Sometime after Nomzamo Madikizela died, Sisonke Msimang wrote a (relatively unrelated) essay titled Africa Day (or Month) is for Big Men. Manifesto-like, it decrees:
Africa is what I decide it will be. My Africa is full of queers and women, it is crowded with misfits and big mouths and all the people in my Africa are irregular. My Africa is full of everything the Big Men fear.
Msimang explains this fear is because Big Men’s minds are attuned more to the love of power than the power of love: the latter threatens the obsolete order and stability they wrote into their history. They “said they loved us but then they betrayed us and so we — their bastard children — have no need to respect the day they made.”
In 2014, the country debated whether Clive Derby-Lewis had served enough time for his role in Chris Hani’s assassination. Limpho Hani wasn’t so willing to forgive and forget. Msimang made these observations:
This sense that society has to be “bigger” than the racist killer is a defining feature of the new South Africa.
Women, in particular, are expected not only to forgive, but also to mother. Their role is to help the healing process, to not be bitter and outraged.
Each story unearthed by the [TRC] was supposed to end in forgiveness.
She shows how such “forgiveness” is a gaslighter’s denial of the cost on the forgiver – a form of spiritual blackmail.
“Forgive them; they know not what they do” doesn’t square with how much assassins have to know about what they’re doing until it’s done. Madikizela-Mandela had barely left the world when character assassins targeted her legacy. Why?
Madikizela-Mandela’s opponents knew that hers was the death of a president – rendered more potent and poignant by her having never been inaugurated. She chose a cross over a throne; Msimang recognised how her defamation served those who stage-managed the post-apartheid settlement. In that orchestrated conclusion, she’s Nelson Mandela’s foil; “history’s loser,” as the book summary puts it. “Damaged goods”. He’s Adam; she’s Eve.
In response, Msimang’s Resurrection of Winnie Mandela (Jonathan Ball, 2018) argues that Madikizela-Mandela’s political convictions were formed before and apart from Nelson Mandela’s arrival in her life. This de-caricaturises her from being “just” Nelson’s ex-wife and a cold-hearted murderer when it serves to respectively and alternatively diminish and demonise her. Msimang then humanises Madikizela-Mandela by recounting the toll of repeated detention, torture and isolation.
Then Msimang calls the transition into question: the facts she assembles about it could form a case for likening the TRC to the kangaroo court Jesus was tried by. In both instances, the accusers tried luring the defendants into incriminating themselves. Typifying the Easter resurrection story that was being remembered around the time of Madikizela-Mandela’s passing, the book leverages history and genealogy to rebuff the delegitimisation of the one resurrected – anticipating how Madikizela-Mandela would see and foresee, through the layers of revisionism that were already burrowing themselves into South Africa’s story.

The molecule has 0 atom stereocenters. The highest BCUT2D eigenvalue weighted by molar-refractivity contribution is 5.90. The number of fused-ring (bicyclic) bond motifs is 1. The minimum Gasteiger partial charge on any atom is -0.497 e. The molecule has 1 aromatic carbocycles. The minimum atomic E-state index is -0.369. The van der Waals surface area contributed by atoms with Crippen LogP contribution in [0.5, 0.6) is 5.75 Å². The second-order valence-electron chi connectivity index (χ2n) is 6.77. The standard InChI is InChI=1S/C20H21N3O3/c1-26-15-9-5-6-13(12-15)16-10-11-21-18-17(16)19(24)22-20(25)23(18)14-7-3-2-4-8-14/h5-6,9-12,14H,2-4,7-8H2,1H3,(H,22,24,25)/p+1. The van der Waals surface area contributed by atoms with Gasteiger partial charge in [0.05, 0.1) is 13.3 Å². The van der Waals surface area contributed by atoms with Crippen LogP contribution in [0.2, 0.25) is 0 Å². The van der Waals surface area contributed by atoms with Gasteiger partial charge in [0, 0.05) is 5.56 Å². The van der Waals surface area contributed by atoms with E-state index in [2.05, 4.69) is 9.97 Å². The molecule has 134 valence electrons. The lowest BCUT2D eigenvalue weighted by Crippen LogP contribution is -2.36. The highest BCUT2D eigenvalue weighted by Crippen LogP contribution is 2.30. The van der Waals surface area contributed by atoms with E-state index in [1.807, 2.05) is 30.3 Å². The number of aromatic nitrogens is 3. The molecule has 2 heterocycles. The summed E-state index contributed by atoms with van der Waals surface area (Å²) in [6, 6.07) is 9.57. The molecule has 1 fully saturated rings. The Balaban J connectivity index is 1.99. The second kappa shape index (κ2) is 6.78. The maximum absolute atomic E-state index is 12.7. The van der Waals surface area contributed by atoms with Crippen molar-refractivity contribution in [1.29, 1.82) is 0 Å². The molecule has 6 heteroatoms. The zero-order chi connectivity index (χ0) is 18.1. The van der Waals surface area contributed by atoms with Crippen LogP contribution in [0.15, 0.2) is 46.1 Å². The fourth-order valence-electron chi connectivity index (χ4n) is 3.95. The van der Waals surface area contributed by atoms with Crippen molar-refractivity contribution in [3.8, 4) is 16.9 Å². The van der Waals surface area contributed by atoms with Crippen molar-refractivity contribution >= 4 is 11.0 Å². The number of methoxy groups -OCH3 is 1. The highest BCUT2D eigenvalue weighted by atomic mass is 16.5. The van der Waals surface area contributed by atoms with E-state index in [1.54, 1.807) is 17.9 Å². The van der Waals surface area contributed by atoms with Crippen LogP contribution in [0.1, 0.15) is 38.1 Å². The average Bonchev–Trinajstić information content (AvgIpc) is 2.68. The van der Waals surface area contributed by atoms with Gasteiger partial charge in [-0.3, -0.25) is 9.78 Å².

For me, the biblical picture of the all-male Sanhedrin selling its own people out uphold the Pax Romana — the Roman Empire’s economically violent “peace” — is echoed in the TRC’s amnesty towards the perpetrators of apartheid violence, which, with other actions, suggested it “was designed not to deal with the racists, but to deal with you”: Madikizela-Mandela’s accounting for her work as a soldier lasts longer than capital’s account of how it maintained and benefited from the status quo. With capital, “there are no bodies. Lives, yes; but bodies? No.”
I can’t help wondering, then: how was the ANC’s enemy funded, if capital wasn’t complicit? An unfunded enemy diminishes the liberation movement’s victory. Msimang subtly suggests the party and Desmond Tutu passed the negotiated settlement off as the liberation that Madikizela-Mandela had been sacrificing towards — but then threw her under the bus so they and their new friend, capital, could emerge smelling like roses.
Either South Africa is Frankenstein’s Monster, the result of a settlement handed down for and by whiteness, or the transition happened because of a liberation figure not sufficiently credited for her role in the only kind of work that could have made the Struggle successful.
This denial of the value of the mother’s work betrays the ANC’s anxiety about not being the real father; it’s driven the party to produce increasingly smaller Big Men during each election it’s had this false fatherhood both affirmed and mocked.
Resurrecting so great a giantess means Msimang writes to, not just about, the book’s subject. This subversive mediumship befits her current Twitter username “Witch”, and is reminiscent of an article by Pearl Pillay titled The Witch Who Refused to Burn. There, Winnie is described as “the match that liberated this nation and the fire that will never, ever die”.
Ascension follows Easter’s resurrection: “Winnie… towers above the whites who still today call black people k******.”
The widespread gospel that she didn’t die but #SheMultiplied is her exalted spirit sparking a Pentecost fire in more believers than the Empire has lions for. In her body of work, but especially with this book, Sisonke Msimang captures this defiant spirit with matching intellect and grace. DM